Going for each other’s throat
Amazon (AMZN) and Oracle (ORCL) have made no secret of their desire to bring each other down in the cloud computing market. In particular, Oracle has been talking tough recently, calling Amazon’s cloud outdated and altering its software licensing terms in ways that make Amazon Web Services (or AWS) look expensive.
Amazon, on the other hand, is gunning for Oracle’s database market share as it seeks to grow its cloud revenues and defend its market share.
Oracle gunning for top spot in the cloud
With both companies bragging about their achievements and potential, the focus is on who could win the dogfight. Oracle sees itself turning the tables on Amazon and Microsoft (MSFT) in the cloud infrastructure segment, where it is currently significantly dwarfed by the two leaders. The chart above shows the ranking of cloud vendors by market share, based on estimates by research firm Synergy Research Group.
Oracle is using strategies such as increasing prices for customers who run its software on AWS instead of its native cloud, which is a way to discourage its customers from moving to foreign clouds. It’s also a strategy to persuade those who have made the move to return to the fold.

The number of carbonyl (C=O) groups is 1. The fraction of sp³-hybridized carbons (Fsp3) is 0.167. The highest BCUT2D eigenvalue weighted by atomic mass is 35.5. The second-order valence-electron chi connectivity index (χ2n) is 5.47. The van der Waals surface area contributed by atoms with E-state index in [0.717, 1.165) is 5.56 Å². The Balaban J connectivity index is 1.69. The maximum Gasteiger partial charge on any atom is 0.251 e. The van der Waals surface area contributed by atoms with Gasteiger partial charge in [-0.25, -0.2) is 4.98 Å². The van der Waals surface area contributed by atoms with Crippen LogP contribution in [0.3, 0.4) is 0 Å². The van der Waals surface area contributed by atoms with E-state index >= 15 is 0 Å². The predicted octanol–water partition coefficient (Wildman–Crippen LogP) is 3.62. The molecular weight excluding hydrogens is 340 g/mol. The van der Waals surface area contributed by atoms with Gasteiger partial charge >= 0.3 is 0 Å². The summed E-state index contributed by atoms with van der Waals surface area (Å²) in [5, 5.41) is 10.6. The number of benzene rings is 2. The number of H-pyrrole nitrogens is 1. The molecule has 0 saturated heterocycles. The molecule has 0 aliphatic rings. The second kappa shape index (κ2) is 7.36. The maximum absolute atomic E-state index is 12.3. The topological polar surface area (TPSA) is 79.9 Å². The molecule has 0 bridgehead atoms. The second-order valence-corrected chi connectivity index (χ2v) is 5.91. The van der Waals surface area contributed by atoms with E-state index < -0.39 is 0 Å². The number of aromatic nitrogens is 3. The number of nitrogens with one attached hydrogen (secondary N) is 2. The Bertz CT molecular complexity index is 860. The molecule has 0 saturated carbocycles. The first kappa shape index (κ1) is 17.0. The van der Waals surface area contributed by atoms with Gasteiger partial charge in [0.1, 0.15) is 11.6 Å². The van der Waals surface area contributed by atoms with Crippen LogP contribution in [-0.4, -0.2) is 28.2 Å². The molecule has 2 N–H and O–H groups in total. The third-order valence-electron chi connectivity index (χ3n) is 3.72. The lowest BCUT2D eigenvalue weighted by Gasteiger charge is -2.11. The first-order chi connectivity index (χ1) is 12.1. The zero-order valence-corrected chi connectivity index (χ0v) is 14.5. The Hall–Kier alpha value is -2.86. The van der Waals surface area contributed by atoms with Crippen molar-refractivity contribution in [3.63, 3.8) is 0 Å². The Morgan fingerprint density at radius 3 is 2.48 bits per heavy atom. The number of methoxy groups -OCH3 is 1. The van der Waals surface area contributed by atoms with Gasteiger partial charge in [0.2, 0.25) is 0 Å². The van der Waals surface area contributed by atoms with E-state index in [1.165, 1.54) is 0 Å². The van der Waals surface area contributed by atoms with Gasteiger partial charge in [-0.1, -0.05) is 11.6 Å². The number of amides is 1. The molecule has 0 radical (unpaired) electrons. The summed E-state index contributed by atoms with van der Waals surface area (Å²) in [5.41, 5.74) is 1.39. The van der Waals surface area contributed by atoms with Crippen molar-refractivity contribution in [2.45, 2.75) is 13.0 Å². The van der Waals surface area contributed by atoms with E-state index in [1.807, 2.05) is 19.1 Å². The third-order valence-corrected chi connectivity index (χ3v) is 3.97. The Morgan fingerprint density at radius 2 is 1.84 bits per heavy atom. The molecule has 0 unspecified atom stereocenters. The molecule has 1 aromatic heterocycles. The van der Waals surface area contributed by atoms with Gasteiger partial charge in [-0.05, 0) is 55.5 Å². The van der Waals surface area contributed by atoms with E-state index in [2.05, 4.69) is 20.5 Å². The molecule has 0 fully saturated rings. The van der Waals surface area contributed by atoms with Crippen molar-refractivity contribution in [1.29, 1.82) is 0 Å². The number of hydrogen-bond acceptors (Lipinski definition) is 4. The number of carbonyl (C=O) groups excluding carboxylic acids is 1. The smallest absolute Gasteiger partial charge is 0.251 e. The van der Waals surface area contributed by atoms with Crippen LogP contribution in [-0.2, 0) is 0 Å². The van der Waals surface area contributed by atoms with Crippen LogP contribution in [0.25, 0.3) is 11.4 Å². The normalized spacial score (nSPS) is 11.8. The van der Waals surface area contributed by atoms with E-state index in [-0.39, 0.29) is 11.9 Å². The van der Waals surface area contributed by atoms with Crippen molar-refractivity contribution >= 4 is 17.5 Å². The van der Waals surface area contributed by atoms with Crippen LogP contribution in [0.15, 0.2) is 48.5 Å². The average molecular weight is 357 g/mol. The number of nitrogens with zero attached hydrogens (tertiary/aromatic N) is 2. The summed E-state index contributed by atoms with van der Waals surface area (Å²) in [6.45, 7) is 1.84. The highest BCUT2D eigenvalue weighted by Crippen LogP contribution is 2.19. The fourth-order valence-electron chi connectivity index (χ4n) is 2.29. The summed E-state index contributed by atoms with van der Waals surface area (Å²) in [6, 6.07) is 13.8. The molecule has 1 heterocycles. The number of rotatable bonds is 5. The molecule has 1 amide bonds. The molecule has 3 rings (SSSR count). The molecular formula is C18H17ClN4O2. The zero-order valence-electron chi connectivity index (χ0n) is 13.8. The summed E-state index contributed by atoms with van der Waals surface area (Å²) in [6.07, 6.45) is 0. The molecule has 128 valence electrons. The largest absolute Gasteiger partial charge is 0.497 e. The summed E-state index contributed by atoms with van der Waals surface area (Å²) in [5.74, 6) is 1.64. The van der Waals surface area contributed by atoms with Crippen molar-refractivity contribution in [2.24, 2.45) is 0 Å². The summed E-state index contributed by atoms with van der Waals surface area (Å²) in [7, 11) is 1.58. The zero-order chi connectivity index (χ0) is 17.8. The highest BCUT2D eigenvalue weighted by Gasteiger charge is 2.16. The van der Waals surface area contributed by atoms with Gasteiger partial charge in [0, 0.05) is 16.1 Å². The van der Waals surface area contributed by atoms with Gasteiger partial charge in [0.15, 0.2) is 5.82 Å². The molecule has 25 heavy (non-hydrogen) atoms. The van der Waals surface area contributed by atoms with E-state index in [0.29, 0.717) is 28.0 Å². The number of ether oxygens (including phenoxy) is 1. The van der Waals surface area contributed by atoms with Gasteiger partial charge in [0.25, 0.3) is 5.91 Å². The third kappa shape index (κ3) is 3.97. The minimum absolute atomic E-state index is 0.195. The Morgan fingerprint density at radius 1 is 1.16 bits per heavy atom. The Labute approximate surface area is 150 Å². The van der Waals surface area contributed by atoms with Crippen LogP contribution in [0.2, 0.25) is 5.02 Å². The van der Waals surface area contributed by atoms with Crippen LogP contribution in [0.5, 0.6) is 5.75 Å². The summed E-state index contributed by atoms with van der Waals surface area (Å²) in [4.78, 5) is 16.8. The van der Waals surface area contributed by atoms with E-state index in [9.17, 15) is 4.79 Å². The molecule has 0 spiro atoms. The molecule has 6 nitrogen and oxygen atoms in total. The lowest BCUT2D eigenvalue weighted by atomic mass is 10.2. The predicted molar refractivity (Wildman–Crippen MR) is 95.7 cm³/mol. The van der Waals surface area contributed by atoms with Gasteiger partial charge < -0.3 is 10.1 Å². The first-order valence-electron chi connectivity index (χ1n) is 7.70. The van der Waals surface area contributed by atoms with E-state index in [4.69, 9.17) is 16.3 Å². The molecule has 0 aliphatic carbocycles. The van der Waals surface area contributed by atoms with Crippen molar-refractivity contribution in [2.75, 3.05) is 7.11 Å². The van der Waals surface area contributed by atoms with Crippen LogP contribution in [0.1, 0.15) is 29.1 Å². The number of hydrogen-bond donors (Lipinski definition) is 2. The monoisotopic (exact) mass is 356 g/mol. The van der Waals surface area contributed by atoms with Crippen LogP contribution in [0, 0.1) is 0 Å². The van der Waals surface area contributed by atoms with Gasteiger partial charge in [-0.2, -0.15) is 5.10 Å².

Amazon is a threat to Oracle’s database business
Amazon could leverage its dominance in the cloud infrastructure market to steal Oracle’s share of the database market. The company could begin by pitching its own database services to Oracle customers who run their applications on AWS. With some price concessions and a pool of compelling database products, Amazon could give Oracle a run for its money.
The problem is that Amazon has a long way to go to catch up in the database market given Oracle’s entrenched position in that space. Amazon is also busy working to defend its market share from being stolen by not just Microsoft and Oracle, but also IBM (IBM) and Alphabet’s (GOOGL) Google.